Courtesy: UCLA Athletics
Eight distinguished Bruins have been selected as members of the UCLA Athletic Hall of Fame Class of 2018. Official induction ceremonies will take place October 5, and the group will be honored at halftime of the UCLA-Washington football game on October 6.
The members of the Class of 2018 are: Nikki Blue (women’s basketball), Kevin Chappell (men’s golf), Lynn “Buck” Compton (baseball/football), Larry Farmer (men’s basketball), Amanda Freed (softball), Jenny Johnson Jordan (women’s volleyball), Eric Lindroth (men’s water polo),and Stella Sampras Webster (women’s tennis).
The Hall of Fame class includes seven Bruins who have totaled 12 NCAA Championships between them as either a player or coach (Chappell, Farmer, Freed, Johnson Jordan, Lindroth and Sampras Webster); three Olympians (Freed, Johnson Jordan and Lindroth); and a World War II hero (Compton).
Following are biographies on the 2018 UCLA Athletics Hall of Fame members:
Nikki Blue (Women’s Basketball, 2002-06)
One of the all-time great point guards in Pac-10 history, Nikki Blue was just the fifth player in conference history to be named to the All-Pac-10 team four straight years. She finished her career ranked fifth on the all-time UCLA list in scoring (1,797), second in assists (602), third in steals (325), fourth in made three-point shots (114), seventh in three-point shooting percentage (.355) and second in made free throws (455). Blue, a two-time honorable mention All-American and four-time Pac-10 All-Tournament selection, produced 89 double-figure scoring games in her career and also became the first Bruin ever to lead the Pac-10 in assists with 189 as a senior. In 2006, she helped lead UCLA to its first-ever Pac-10 Conference Tournament title. Blue was a second-round pick in the 2006 WNBA Draft and played in the league for four years before moving into coaching. She is currently an assistant coach at Grand Canyon University.
Kevin Chappell (Men’s Golf, 2005-08)
Kevin Chappell capped an outstanding collegiate career by winning NCAA team and individual titles in 2008 and capturing both the Fred Haskins Award and the Jack Nicklaus Award for National Collegiate Player of the Year. Chappell was a three-time PING All-American, a four-time All-Pac-10 honoree and the 2008 Pac-10 Golfer of the Year. Over his career, he won five tournaments, which tied for fourth-most in school history. He also tied the school record with the best 54-hole tournament score, a 198. Since becoming a professional in 2008, he has accumulated over $15 million in earnings, including a win at the 2017 Valero Texas Open and a third-place finish at the 2011 U.S. Open.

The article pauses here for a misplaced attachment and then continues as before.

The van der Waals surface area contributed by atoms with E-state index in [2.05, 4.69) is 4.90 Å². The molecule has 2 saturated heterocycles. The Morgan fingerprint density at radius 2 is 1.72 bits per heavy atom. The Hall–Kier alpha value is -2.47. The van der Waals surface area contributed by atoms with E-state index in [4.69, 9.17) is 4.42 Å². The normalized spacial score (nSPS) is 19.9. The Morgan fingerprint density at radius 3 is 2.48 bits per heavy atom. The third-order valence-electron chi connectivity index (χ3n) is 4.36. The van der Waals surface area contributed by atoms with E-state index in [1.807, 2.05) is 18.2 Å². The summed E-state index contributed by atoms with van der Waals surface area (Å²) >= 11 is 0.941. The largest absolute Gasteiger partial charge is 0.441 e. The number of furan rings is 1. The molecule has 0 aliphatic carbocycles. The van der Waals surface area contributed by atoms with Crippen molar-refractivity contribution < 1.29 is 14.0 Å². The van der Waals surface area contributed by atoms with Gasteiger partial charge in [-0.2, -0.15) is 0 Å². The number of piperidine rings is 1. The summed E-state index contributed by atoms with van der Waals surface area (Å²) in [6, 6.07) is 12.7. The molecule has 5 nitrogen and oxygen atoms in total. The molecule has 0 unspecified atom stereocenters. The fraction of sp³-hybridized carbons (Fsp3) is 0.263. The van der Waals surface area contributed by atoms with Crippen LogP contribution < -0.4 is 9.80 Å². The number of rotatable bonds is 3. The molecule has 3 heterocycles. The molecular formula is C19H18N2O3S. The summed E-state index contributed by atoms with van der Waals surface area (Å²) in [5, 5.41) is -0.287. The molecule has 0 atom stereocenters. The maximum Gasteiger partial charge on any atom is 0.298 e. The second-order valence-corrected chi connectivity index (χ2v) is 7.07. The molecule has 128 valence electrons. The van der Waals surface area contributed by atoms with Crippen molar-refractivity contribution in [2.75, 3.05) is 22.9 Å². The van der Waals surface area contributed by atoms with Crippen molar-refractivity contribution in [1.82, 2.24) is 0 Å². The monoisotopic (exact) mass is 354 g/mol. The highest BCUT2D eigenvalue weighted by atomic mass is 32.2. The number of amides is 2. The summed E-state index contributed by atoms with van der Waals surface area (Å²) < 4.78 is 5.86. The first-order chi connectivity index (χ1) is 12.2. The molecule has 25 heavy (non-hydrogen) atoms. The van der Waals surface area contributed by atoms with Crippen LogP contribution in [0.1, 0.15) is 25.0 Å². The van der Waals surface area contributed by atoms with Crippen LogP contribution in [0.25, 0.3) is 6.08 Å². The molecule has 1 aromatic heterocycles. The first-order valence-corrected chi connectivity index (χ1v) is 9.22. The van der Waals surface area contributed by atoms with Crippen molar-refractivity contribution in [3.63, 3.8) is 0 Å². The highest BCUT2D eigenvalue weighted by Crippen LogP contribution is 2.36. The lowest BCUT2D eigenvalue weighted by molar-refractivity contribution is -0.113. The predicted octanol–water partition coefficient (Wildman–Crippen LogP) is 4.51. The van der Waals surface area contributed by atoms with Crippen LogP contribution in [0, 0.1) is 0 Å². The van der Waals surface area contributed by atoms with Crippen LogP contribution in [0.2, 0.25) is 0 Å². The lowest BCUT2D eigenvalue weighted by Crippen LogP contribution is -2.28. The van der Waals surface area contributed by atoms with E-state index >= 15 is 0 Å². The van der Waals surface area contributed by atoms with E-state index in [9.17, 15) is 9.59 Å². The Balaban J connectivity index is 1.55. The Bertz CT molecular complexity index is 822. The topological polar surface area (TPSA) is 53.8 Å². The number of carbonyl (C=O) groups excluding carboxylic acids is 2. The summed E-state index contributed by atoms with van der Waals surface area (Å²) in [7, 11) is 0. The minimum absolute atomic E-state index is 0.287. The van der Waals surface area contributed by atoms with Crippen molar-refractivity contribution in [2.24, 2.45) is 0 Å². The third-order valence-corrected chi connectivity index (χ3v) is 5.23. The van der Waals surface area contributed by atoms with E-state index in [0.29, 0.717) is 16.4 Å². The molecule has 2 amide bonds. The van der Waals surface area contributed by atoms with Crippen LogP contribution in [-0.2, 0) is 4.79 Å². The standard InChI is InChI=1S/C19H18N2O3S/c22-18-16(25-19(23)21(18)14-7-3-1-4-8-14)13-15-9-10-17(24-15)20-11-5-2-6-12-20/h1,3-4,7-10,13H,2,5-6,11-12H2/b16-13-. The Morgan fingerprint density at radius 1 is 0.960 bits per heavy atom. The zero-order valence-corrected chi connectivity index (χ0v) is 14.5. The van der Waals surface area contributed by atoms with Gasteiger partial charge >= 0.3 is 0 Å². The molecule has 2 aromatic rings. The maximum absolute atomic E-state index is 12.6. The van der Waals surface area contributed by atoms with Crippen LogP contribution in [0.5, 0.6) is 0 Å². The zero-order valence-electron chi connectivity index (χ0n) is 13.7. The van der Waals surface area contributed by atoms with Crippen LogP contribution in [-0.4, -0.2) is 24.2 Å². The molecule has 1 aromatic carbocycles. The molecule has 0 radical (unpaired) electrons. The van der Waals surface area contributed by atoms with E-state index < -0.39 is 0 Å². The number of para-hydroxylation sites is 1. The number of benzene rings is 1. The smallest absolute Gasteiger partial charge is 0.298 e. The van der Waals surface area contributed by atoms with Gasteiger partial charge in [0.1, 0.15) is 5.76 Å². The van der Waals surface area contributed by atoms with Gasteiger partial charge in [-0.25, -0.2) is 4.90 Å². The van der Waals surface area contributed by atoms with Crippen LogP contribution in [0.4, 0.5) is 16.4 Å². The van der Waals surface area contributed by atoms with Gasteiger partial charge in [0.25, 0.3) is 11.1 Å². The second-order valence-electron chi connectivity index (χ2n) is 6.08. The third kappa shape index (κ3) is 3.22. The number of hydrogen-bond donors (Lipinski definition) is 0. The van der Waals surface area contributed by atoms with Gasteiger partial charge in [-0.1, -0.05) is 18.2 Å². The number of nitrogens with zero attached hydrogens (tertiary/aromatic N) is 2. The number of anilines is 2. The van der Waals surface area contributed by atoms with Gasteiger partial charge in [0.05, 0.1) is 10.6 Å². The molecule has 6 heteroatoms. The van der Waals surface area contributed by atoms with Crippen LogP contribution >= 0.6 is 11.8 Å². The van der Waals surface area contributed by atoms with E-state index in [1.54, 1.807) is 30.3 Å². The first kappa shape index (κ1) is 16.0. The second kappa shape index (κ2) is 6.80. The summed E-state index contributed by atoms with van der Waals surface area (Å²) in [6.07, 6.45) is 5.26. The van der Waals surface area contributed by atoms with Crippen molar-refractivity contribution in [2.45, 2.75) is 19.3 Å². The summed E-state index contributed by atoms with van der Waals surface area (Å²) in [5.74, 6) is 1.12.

Lynn “Buck” Compton (Baseball, 1940-42, 1946; Football, 1940-42)
A decorated war hero and later a California State judge, the late Lynn “Buck” Compton was a two-sport star at UCLA, earning all-conference honors as a catcher on the baseball team and playing as a two-way guard on both offense and defense for the football team. Compton’s career batting average at UCLA was around .340, and he was a charter member of the UCLA Baseball Hall of Fame in 1988. In 1942, he led the UCLA football team to its first-ever win over USC and its first-ever conference championship. The 1942 Bruins were also the first UCLA team ever to go to the Rose Bowl. Compton joined the Army in 1942 during World War II and earned several military distinctions, including a Silver Star, Bronze Star and a Purple Heart. Upon his return from the war, he returned to UCLA and played one final season for the baseball team in 1946. He turned down an offer to play minor league baseball to concentrate on a career in law, and he worked his way up the ladder from policeman, to detective, to the chief deputy district attorney for the city of Los Angeles. In 1970, he was appointed to the California Courts of Appeal, where he served as a judge for 20 years.
Larry Farmer (Men’s Basketball, Player: 1971-73, Assistant Coach: 1974, 1976-81; Head Coach: 1982-84)
A 14-year Bruin, Larry Farmer won three consecutive NCAA Championships as a player from 1971-73 and served as an assistant coach in 1974 and from 1976-81 before becoming the head coach of the Bruins from 1982-84. Farmer was MVP of the UCLA freshman squad in 1969-70, leading the team in scoring (21.5 ppg) and rebounding (14.7 rpg). He played in 82 games and made 60 consecutive starts, averaging 9.4 points and 4.8 rebounds per game. He finished his career as the No. 28 scorer in school history and compiled an overall varsity record of 89-1, the best three-year team mark in NCAA history. Farmer was selected in the NBA and ABA drafts but chose to coach at UCLA. In his six years as a varsity assistant coach, UCLA went 144-34, winning four league titles and playing in six NCAA Tournaments, including a trip to the 1976 Final Four and 1980 Championship game. Farmer became head coach of the Bruins in 1981 and led UCLA to the 1983 Pac-10 title and a three-year record of 61-23. Farmer went on to coach professionally and is currently an assistant coach at Western Michigan.